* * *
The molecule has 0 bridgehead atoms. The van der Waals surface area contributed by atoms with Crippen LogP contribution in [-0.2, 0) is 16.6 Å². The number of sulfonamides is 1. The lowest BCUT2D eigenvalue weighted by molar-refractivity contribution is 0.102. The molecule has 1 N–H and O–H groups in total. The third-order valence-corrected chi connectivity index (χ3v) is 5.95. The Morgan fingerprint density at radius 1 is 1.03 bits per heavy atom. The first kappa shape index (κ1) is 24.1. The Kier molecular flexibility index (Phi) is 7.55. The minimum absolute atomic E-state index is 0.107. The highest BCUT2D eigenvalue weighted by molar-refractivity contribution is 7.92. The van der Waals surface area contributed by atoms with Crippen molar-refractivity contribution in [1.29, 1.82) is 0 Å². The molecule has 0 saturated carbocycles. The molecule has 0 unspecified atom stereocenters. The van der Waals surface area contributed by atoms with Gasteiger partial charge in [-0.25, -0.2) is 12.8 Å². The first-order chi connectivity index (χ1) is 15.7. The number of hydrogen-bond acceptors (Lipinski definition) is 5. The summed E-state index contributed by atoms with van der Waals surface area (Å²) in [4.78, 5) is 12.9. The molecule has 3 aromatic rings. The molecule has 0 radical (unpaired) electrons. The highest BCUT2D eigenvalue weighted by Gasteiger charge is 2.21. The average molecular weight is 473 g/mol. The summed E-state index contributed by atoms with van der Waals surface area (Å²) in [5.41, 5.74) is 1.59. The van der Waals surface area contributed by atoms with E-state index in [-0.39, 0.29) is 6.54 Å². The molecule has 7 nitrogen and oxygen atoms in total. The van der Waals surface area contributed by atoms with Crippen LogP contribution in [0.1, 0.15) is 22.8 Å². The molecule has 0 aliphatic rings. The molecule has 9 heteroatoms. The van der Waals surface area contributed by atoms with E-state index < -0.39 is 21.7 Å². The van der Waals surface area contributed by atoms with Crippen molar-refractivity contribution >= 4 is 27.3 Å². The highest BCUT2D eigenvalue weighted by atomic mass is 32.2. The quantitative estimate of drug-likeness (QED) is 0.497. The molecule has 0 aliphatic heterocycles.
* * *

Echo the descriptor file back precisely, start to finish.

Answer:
The molecule has 0 bridgehead atoms. The van der Waals surface area contributed by atoms with Crippen LogP contribution in [-0.2, 0) is 16.6 Å². The number of sulfonamides is 1. The lowest BCUT2D eigenvalue weighted by molar-refractivity contribution is 0.102. The molecule has 1 N–H and O–H groups in total. The third-order valence-corrected chi connectivity index (χ3v) is 5.95. The Morgan fingerprint density at radius 1 is 1.03 bits per heavy atom. The first kappa shape index (κ1) is 24.1. The Kier molecular flexibility index (Phi) is 7.55. The minimum absolute atomic E-state index is 0.107. The highest BCUT2D eigenvalue weighted by molar-refractivity contribution is 7.92. The van der Waals surface area contributed by atoms with Crippen molar-refractivity contribution in [1.29, 1.82) is 0 Å². The molecule has 0 saturated carbocycles. The molecule has 0 unspecified atom stereocenters. The van der Waals surface area contributed by atoms with Gasteiger partial charge in [-0.25, -0.2) is 12.8 Å². The first-order chi connectivity index (χ1) is 15.7. The number of hydrogen-bond acceptors (Lipinski definition) is 5. The summed E-state index contributed by atoms with van der Waals surface area (Å²) in [4.78, 5) is 12.9. The molecule has 3 aromatic rings. The molecule has 0 radical (unpaired) electrons. The highest BCUT2D eigenvalue weighted by Gasteiger charge is 2.21. The average molecular weight is 473 g/mol. The summed E-state index contributed by atoms with van der Waals surface area (Å²) in [5.41, 5.74) is 1.59. The van der Waals surface area contributed by atoms with E-state index in [-0.39, 0.29) is 6.54 Å². The molecule has 7 nitrogen and oxygen atoms in total. The van der Waals surface area contributed by atoms with Crippen LogP contribution in [0.1, 0.15) is 22.8 Å². The molecule has 0 aliphatic rings. The molecule has 9 heteroatoms. The van der Waals surface area contributed by atoms with E-state index < -0.39 is 21.7 Å². The van der Waals surface area contributed by atoms with Crippen molar-refractivity contribution >= 4 is 27.3 Å². The highest BCUT2D eigenvalue weighted by atomic mass is 32.2. The quantitative estimate of drug-likeness (QED) is 0.497. The molecule has 0 aliphatic heterocycles.